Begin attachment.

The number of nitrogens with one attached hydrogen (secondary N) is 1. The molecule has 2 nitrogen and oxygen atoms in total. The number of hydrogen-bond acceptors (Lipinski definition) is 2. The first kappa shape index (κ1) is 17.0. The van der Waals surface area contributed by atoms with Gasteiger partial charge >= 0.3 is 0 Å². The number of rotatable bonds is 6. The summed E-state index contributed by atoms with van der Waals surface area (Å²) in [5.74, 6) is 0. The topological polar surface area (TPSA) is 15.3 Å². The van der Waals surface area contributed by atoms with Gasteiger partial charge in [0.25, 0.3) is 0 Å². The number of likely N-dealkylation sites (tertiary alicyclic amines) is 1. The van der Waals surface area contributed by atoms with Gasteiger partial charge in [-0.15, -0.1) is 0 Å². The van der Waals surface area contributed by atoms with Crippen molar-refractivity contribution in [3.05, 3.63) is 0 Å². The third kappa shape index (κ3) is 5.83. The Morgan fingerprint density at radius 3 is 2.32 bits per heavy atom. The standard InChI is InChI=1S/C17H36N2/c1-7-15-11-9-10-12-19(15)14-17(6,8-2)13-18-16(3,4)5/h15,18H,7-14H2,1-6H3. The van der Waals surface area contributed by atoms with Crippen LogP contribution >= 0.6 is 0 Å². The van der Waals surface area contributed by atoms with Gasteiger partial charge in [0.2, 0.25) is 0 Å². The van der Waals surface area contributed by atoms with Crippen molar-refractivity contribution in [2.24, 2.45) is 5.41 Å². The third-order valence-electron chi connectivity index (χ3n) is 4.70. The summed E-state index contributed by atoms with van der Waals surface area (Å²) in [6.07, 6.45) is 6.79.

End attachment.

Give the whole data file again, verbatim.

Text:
The number of nitrogens with one attached hydrogen (secondary N) is 1. The molecule has 2 nitrogen and oxygen atoms in total. The number of hydrogen-bond acceptors (Lipinski definition) is 2. The first kappa shape index (κ1) is 17.0. The van der Waals surface area contributed by atoms with Gasteiger partial charge >= 0.3 is 0 Å². The number of rotatable bonds is 6. The summed E-state index contributed by atoms with van der Waals surface area (Å²) in [5.74, 6) is 0. The topological polar surface area (TPSA) is 15.3 Å². The van der Waals surface area contributed by atoms with Gasteiger partial charge in [0.25, 0.3) is 0 Å². The number of likely N-dealkylation sites (tertiary alicyclic amines) is 1. The van der Waals surface area contributed by atoms with Gasteiger partial charge in [-0.15, -0.1) is 0 Å². The van der Waals surface area contributed by atoms with Crippen molar-refractivity contribution in [3.05, 3.63) is 0 Å². The third kappa shape index (κ3) is 5.83. The Morgan fingerprint density at radius 3 is 2.32 bits per heavy atom. The standard InChI is InChI=1S/C17H36N2/c1-7-15-11-9-10-12-19(15)14-17(6,8-2)13-18-16(3,4)5/h15,18H,7-14H2,1-6H3. The van der Waals surface area contributed by atoms with Crippen LogP contribution >= 0.6 is 0 Å². The van der Waals surface area contributed by atoms with Gasteiger partial charge in [0.2, 0.25) is 0 Å². The van der Waals surface area contributed by atoms with Crippen molar-refractivity contribution in [2.24, 2.45) is 5.41 Å². The third-order valence-electron chi connectivity index (χ3n) is 4.70. The summed E-state index contributed by atoms with van der Waals surface area (Å²) in [6.07, 6.45) is 6.79.